Calculated line of site to an aircraft at FL370 is about 280 miles, so unless some high-freeboard cruise ship or freighter gets in the way most of them will bang in pretty good. I am pretty confident we are hearing as much or more than they are hearing at JFK, because you will occasionally hear planes calling with with no response. There will, however be times you think you are hearing the ground and not hearing the planes, but that is because they are headed to Europe by way of SLATN or JOBOC, which are well over the horizon, and ARINC is simulcasting with their station out of Cape Cod.

So all we need is another volunteer up in Cape Cod and we'll be all set.
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Feed Purveyor:
KJFK ARINC
KHPN ATIS
(KJFK) NY DEP Liberty East
HF CAR-A  3455/5550/6577/8846/11396
HF ARINC LDOC  6640/8933
HF NY VOLMET  6604

Complaints should be addressed to: City Hall
InterpreDemon
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« Reply #3 on: September 27, 2012, 01:27:37 AM »

Attached is a more detailed map of ARINC frequencies showing ground station locations for voice as well as ACARS services and frequency offsets. Those thinking about providing ARINC feeds should see if they are near a ground station since they always present the greatest challenge to reception and those who can pull them in would be highly valued.
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Feed Purveyor:
KJFK ARINC
KHPN ATIS
(KJFK) NY DEP Liberty East
HF CAR-A  3455/5550/6577/8846/11396
HF ARINC LDOC  6640/8933
HF NY VOLMET  6604

Complaints should be addressed to: City Hall
CFD208
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« Reply #4 on: September 28, 2012, 02:11:16 PM »

A little reporting point trivia for those of you who are as buffy about airplanes as I am...  The reporting points, SQUAD, RESCU, and KINGG are tribute to the 102nd Rescue Squadron out of Westhampton Beach NY.  The aerospace rescue community has carried the callsign of KING## for decades.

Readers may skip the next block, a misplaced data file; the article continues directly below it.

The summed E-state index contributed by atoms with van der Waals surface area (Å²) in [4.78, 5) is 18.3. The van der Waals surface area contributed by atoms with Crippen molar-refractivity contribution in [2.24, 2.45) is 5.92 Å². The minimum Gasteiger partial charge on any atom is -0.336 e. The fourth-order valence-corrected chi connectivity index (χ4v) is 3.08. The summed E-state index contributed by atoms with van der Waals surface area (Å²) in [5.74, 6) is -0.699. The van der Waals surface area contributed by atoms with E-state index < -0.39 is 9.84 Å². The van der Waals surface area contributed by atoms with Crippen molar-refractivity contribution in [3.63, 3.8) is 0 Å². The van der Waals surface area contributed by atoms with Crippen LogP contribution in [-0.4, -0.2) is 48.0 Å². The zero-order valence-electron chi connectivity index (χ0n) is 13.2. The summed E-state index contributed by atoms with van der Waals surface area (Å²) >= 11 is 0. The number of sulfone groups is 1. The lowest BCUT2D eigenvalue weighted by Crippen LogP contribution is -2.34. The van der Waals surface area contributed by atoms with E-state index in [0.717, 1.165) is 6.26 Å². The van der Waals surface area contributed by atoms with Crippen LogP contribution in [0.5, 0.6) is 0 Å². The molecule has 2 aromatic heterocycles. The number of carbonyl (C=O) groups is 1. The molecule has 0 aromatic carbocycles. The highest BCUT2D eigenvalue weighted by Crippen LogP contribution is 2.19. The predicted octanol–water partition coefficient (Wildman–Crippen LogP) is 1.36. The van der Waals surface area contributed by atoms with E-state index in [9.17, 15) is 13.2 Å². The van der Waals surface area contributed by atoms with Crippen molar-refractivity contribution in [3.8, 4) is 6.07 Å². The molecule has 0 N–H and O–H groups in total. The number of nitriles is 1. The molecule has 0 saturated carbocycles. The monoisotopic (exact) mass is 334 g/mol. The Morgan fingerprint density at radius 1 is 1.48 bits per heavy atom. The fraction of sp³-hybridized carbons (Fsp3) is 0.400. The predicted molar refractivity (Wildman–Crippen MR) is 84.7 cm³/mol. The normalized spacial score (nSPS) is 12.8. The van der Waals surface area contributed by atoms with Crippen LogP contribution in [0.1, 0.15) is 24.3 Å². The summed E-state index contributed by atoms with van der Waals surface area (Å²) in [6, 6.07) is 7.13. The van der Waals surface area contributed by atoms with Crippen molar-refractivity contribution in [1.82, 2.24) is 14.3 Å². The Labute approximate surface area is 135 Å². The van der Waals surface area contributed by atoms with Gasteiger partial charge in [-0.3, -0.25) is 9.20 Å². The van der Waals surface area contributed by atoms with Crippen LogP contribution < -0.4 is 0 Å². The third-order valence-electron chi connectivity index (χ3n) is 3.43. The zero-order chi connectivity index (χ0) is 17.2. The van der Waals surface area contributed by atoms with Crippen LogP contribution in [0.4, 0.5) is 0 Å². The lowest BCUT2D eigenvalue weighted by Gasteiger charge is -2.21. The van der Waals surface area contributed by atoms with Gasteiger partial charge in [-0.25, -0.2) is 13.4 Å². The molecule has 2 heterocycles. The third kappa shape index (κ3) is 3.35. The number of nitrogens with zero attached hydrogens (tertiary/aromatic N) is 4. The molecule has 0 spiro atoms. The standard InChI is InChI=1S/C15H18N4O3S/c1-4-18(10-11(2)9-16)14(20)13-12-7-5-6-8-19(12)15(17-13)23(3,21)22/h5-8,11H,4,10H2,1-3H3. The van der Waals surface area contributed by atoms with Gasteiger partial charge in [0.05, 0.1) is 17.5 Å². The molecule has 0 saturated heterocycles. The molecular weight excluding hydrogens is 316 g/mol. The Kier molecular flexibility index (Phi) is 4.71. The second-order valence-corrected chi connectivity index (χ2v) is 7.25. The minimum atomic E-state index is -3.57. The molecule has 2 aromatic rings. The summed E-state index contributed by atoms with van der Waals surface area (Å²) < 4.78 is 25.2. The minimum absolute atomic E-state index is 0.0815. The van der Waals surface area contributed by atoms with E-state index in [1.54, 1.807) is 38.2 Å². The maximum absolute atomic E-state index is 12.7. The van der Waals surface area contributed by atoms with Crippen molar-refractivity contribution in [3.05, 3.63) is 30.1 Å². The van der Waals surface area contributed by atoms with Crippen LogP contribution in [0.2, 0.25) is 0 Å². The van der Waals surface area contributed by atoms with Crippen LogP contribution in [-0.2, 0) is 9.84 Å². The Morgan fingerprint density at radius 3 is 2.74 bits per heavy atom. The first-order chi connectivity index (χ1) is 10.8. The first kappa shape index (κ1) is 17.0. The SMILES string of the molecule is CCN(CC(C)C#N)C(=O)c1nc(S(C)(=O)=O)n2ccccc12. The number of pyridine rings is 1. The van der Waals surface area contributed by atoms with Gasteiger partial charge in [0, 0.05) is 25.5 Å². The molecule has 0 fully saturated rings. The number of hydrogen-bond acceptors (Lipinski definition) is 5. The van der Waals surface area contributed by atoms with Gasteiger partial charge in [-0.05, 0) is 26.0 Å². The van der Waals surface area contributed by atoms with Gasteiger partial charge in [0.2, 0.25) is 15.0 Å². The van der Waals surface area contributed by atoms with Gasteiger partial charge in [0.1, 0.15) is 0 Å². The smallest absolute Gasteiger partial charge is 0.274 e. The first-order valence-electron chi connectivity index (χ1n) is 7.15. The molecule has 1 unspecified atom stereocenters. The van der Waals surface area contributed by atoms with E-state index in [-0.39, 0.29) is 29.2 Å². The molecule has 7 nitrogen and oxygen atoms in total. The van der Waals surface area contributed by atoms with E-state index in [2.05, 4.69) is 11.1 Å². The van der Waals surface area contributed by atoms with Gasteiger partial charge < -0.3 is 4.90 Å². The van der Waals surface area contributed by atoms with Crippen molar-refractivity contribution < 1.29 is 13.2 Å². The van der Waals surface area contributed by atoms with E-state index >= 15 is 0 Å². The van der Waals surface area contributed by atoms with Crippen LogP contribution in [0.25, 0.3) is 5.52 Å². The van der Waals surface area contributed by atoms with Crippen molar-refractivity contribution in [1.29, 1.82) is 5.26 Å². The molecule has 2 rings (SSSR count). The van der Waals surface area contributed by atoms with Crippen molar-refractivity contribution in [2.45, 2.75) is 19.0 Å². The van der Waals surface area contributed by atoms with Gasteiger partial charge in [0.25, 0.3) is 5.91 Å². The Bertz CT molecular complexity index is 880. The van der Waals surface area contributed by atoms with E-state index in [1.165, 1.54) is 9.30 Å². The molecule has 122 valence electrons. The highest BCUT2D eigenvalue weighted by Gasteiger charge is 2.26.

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InterpreDemon
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« Reply #5 on: September 28, 2012, 02:21:45 PM »

Yeah, I goofed when I made that map... "RESCU" should be "RESQU" and I forgot to plot KINGG
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Feed Purveyor:
KJFK ARINC
KHPN ATIS
(KJFK) NY DEP Liberty East
HF CAR-A  3455/5550/6577/8846/11396
HF ARINC LDOC  6640/8933
HF NY VOLMET  6604

Complaints should be addressed to: City Hall
denverpilot
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« Reply #6 on: October 04, 2012, 01:13:25 AM »

RESQU is an awful intersection name, since it's also a mandated callsign for certain aircraft on specific missions.
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InterpreDemon
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« Reply #7 on: October 04, 2012, 12:31:15 PM »

Maybe it's those mandated RESQU callsigns that are awful because they could be confused with a famous and venerable navigational waypoint.

Imagine the confusion of a controller, or even other aircraft, hearing a waypoint call in and report itself "on station" at a different location, reporting its fuel remaining even though most waypoints do not even have fuel tanks, or how long it plans to be there and where it expects to go next.
Logged

Feed Purveyor:
KJFK ARINC
KHPN ATIS
(KJFK) NY DEP Liberty East
HF CAR-A  3455/5550/6577/8846/11396
HF ARINC LDOC  6640/8933
HF NY VOLMET  6604

Complaints should be addressed to: City Hall